There Is No Sense to Be Made of This

I will make no attempts at lightheartedness today. My heart is too sad. Our country must grapple with yet another devastating loss of life. It is unfathomable—yet all too familiar.

Hate was the ammunition used to gun down dozens of people yesterday in Orlando, Florida. So much hate. Though I know anger, and I know dislike, I can’t even begin to comprehend being filled with that level of venom and violence.

But when I watch the video of the mom weeping and wondering whether or not her son is alive…that I can viscerally comprehend. It is a mother’s worst fear—and 49 moms are now experiencing it because of this tragedy. It makes my stomach flip and my heart ache.

You’re not supposed to go out for a night of dancing and end up dead.

You’re not supposed to be someone’s target because you have a lifestyle that is different from them.

No one is supposed to be able to walk into a building and have the fire power to take 49 lives and injure even more within minutes.

And yet.

And yet it happens over and over again.

This tragedy is being called the “biggest mass killing” in our country’s history. I fear some deranged person will see that as a record to break. Focusing on the number makes the victims a quantity. But they are individual people with families and friends and lives that were meant to play full out—not prematurely end by a man consumed with hatred.

So let’s focus on who they are. The city of Orlando is sharing the names of those lost after their families have been notified. The list is incomplete. At the time of this writing, there are 36 victims on the list. There will be more loss to absorb.

For now, let us remember and pray for the families of…

Edward Sotomayor Jr., 34
Stanley Almodovar III, 23
Luis Omar Ocasio-Capo, 20
Juan Ramon Guerrero, 22
Eric Ivan Ortiz-Rivera, 36
Peter O. Gonzalez-Cruz, 22
Luis S. Vielma, 22
Kimberly Morris, 37
Eddie Jamoldroy Justice, 30
Darryl Roman Burt II, 29
Deonka Deidra Drayton, 32
Alejandro Barrios Martinez, 21
Anthony Luis Laureanodisla, 25
Jean Carlos Mendez Perez, 35
Franky Jimmy Dejesus Velazquez, 50
Amanda Alvear, 25
Martin Benitez Torres, 33
Luis Daniel Wilson-Leon, 37
Mercedez Marisol Flores, 26
Xavier Emmanuel Serrano Rosado, 35
Gilberto Ramon Silva Menendez, 25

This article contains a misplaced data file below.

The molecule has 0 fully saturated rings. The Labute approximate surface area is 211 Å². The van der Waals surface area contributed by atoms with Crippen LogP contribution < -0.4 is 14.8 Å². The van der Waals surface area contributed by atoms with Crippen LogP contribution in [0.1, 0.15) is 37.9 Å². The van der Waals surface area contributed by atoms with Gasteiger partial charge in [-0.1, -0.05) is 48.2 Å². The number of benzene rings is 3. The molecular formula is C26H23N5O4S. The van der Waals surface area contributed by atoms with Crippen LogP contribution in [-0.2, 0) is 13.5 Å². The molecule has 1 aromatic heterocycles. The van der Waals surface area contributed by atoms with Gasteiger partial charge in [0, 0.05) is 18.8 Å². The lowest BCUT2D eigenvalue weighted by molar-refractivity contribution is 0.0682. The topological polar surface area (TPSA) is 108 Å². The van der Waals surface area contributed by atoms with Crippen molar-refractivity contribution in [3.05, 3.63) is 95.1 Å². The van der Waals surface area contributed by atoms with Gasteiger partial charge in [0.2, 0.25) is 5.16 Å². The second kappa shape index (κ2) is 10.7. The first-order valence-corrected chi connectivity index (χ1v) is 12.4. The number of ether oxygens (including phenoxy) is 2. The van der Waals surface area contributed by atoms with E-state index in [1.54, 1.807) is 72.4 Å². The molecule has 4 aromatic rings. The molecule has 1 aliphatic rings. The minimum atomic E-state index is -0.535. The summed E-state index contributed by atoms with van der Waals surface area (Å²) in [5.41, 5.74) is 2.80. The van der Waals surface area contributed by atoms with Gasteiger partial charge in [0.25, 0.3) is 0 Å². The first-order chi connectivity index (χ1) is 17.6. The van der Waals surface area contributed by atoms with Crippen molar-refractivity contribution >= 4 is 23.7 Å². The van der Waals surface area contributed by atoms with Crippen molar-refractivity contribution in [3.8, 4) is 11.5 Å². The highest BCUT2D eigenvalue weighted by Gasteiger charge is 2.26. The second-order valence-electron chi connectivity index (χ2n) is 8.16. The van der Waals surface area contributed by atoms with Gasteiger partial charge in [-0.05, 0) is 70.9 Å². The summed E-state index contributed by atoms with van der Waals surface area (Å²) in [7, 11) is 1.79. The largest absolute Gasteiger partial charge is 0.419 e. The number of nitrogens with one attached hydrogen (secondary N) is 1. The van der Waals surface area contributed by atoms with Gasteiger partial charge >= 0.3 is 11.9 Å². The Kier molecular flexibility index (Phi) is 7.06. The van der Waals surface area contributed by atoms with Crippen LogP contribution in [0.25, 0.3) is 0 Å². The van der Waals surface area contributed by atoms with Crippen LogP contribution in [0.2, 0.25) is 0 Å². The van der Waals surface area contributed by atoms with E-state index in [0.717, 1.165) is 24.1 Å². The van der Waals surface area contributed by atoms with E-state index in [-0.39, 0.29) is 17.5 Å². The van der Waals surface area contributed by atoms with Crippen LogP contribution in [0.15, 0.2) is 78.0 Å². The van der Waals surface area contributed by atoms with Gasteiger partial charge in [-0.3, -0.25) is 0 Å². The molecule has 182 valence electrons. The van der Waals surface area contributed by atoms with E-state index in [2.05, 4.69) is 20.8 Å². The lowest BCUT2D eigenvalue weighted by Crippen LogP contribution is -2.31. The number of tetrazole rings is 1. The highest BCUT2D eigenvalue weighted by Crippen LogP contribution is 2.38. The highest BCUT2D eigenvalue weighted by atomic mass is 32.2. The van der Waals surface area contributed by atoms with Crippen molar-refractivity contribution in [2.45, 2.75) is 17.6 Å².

Simon Adrian Carrillo Fernandez, 31
Oscar A Aracena-Montero, 26
Enrique L. Rios, Jr., 25
Miguel Angel Honorato, 30
Javier Jorge-Reyes, 40
Joel Rayon Paniagua, 32
Jason Benjamin Josaphat, 19
Cory James Connell, 21
Juan P. Rivera Velazquez, 37
Luis Daniel Conde, 39
Shane Evan Tomlinson, 33
Juan Chevez-Martinez, 25
Jerald Arthur Wright, 31
Leroy Valentin Fernandez, 25
Tevin Eugene Crosby, 25

Senseless loss. Utterly senseless.

In 2012, I wrote about the Sandy Hook massacre. I am re-sharing it here because what I said then still holds true for me now. The first graders lost in Newtown, Connecticut should be around 10 right now…instead they’ve been gone for years.

There is no sense to be made of this.

Making Non-Sense

Originally posted December 12, 2012

Though The Juggle Struggle aims to be a generally lighthearted and hopefully humorous blog, I just can’t bring it today.

Often what we juggle as people isn’t the least bit lighthearted. Charlotte, Daniel, Rachel, Olivia, Josephine, Ana, Dylan, Dawn, Madeleine, Catherine, Chase, Jesse, James, Grace, Anne Marie, Emilie, Jack, Noah, Caroline, Jessica, Avielle, Lauren, Mary, Victoria, Benjamin, and Allison aren’t here anymore. Their lives—so many of them only just beginning—snuffed out by one person’s unfathomable actions. And their families and loved ones are dealing with devastating losses that have forever changed them. I, like the rest of the world, am struggling to deal with the recent horrific tragedy at Sandy Hook Elementary School in Newtown, Connecticut.

I struggle with my feelings of both deep sorrow and fierce anger.

I struggle with what to tell my child about such an abominable event, knowing I can’t protect him completely from the harsh and bitter realities that life sometimes presents.

I struggle with what this all means in our world, and what we need to do to make it harder for another lost soul to wreak such havoc.

I struggle with feelings of helplessness.

And I struggle with the guilt of knowing my life will absorb this blow a lot differently than the parents of the 20 children who watched all the other families get reunited with their kids while they waited…and waited…and then were told that their little one was dead. My heart breaks over and over again as I try to put myself in their shoes.

The families of the heroic adult victims, too, are also dealing with such painful loss.

So where do we go from here?

I’m not really sure, but I know that in today’s rabid hyper media attention of such tragedies, I am thankful that one of the aspects they are reporting on is that the Newtown area is steeped in faith. And though faith won’t “explain away” such horror, I believe it is what sustains us and is the foundation to rebuilding broken lives. And hearing our president, as he offered his sympathies, quote Psalm 147—reminding us that God “heals the brokenhearted and binds up their wounds”—was something I needed to hear in that moment.

Though I don’t fancy myself to have “the” answers, I do know that we need to be better to one another. We need to love and listen. We need to give and support. We need to forgive and remember. We need to work together to provide a safer world for all of us.

And we need to remember that life is a gift and not a guarantee.



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